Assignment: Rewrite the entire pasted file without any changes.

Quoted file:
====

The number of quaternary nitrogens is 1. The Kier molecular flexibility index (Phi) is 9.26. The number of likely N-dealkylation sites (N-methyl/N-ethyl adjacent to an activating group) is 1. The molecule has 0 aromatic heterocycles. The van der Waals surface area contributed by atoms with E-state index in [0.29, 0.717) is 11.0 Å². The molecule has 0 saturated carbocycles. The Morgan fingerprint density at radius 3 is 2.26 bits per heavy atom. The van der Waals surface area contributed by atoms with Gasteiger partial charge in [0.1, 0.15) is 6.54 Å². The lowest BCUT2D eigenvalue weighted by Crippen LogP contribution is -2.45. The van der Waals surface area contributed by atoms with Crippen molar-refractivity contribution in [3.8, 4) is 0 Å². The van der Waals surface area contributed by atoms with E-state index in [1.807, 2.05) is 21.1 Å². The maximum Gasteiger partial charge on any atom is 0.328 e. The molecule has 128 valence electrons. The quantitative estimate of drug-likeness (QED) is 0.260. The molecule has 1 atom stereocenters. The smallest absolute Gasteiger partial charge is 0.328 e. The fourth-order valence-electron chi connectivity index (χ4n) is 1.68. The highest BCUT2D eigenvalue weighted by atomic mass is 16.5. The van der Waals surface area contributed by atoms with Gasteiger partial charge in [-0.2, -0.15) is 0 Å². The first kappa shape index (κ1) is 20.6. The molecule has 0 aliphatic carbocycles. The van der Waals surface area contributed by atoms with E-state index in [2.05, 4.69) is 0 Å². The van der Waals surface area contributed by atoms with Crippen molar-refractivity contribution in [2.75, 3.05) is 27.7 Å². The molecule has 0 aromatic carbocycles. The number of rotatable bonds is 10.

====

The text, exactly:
The number of quaternary nitrogens is 1. The Kier molecular flexibility index (Phi) is 9.26. The number of likely N-dealkylation sites (N-methyl/N-ethyl adjacent to an activating group) is 1. The molecule has 0 aromatic heterocycles. The van der Waals surface area contributed by atoms with E-state index in [0.29, 0.717) is 11.0 Å². The molecule has 0 saturated carbocycles. The Morgan fingerprint density at radius 3 is 2.26 bits per heavy atom. The van der Waals surface area contributed by atoms with Gasteiger partial charge in [0.1, 0.15) is 6.54 Å². The lowest BCUT2D eigenvalue weighted by Crippen LogP contribution is -2.45. The van der Waals surface area contributed by atoms with Crippen molar-refractivity contribution in [3.8, 4) is 0 Å². The van der Waals surface area contributed by atoms with E-state index in [1.807, 2.05) is 21.1 Å². The maximum Gasteiger partial charge on any atom is 0.328 e. The molecule has 128 valence electrons. The quantitative estimate of drug-likeness (QED) is 0.260. The molecule has 1 atom stereocenters. The smallest absolute Gasteiger partial charge is 0.328 e. The fourth-order valence-electron chi connectivity index (χ4n) is 1.68. The highest BCUT2D eigenvalue weighted by atomic mass is 16.5. The van der Waals surface area contributed by atoms with Gasteiger partial charge in [-0.2, -0.15) is 0 Å². The first kappa shape index (κ1) is 20.6. The molecule has 0 aliphatic carbocycles. The van der Waals surface area contributed by atoms with E-state index in [2.05, 4.69) is 0 Å². The van der Waals surface area contributed by atoms with Crippen molar-refractivity contribution in [2.75, 3.05) is 27.7 Å². The molecule has 0 aromatic carbocycles. The number of rotatable bonds is 10.